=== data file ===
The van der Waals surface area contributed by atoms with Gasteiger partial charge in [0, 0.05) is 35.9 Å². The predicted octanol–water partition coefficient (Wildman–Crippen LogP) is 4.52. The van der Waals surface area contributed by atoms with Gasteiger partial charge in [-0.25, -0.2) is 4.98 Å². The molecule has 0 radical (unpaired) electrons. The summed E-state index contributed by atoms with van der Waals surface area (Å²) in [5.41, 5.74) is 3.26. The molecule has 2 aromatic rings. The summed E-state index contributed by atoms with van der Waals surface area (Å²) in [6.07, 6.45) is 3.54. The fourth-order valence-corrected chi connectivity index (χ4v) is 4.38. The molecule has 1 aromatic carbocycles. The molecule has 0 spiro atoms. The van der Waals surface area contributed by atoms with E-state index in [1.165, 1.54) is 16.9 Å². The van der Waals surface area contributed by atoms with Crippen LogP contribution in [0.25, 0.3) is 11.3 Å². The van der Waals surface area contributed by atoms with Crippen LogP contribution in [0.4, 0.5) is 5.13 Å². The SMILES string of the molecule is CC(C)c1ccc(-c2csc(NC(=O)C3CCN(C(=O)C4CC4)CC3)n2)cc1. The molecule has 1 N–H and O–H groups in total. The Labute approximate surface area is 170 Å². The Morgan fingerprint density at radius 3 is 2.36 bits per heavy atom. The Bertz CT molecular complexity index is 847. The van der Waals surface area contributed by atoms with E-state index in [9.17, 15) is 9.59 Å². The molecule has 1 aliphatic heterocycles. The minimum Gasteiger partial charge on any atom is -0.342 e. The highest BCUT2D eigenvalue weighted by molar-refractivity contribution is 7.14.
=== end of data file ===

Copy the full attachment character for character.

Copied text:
The van der Waals surface area contributed by atoms with Gasteiger partial charge in [0, 0.05) is 35.9 Å². The predicted octanol–water partition coefficient (Wildman–Crippen LogP) is 4.52. The van der Waals surface area contributed by atoms with Gasteiger partial charge in [-0.25, -0.2) is 4.98 Å². The molecule has 0 radical (unpaired) electrons. The summed E-state index contributed by atoms with van der Waals surface area (Å²) in [5.41, 5.74) is 3.26. The molecule has 2 aromatic rings. The summed E-state index contributed by atoms with van der Waals surface area (Å²) in [6.07, 6.45) is 3.54. The fourth-order valence-corrected chi connectivity index (χ4v) is 4.38. The molecule has 1 aromatic carbocycles. The molecule has 0 spiro atoms. The van der Waals surface area contributed by atoms with E-state index in [1.165, 1.54) is 16.9 Å². The van der Waals surface area contributed by atoms with Crippen LogP contribution in [0.25, 0.3) is 11.3 Å². The van der Waals surface area contributed by atoms with Crippen LogP contribution in [0.4, 0.5) is 5.13 Å². The SMILES string of the molecule is CC(C)c1ccc(-c2csc(NC(=O)C3CCN(C(=O)C4CC4)CC3)n2)cc1. The molecule has 1 N–H and O–H groups in total. The Labute approximate surface area is 170 Å². The Morgan fingerprint density at radius 3 is 2.36 bits per heavy atom. The Bertz CT molecular complexity index is 847. The van der Waals surface area contributed by atoms with E-state index in [9.17, 15) is 9.59 Å². The molecule has 1 aliphatic heterocycles. The minimum Gasteiger partial charge on any atom is -0.342 e. The highest BCUT2D eigenvalue weighted by molar-refractivity contribution is 7.14.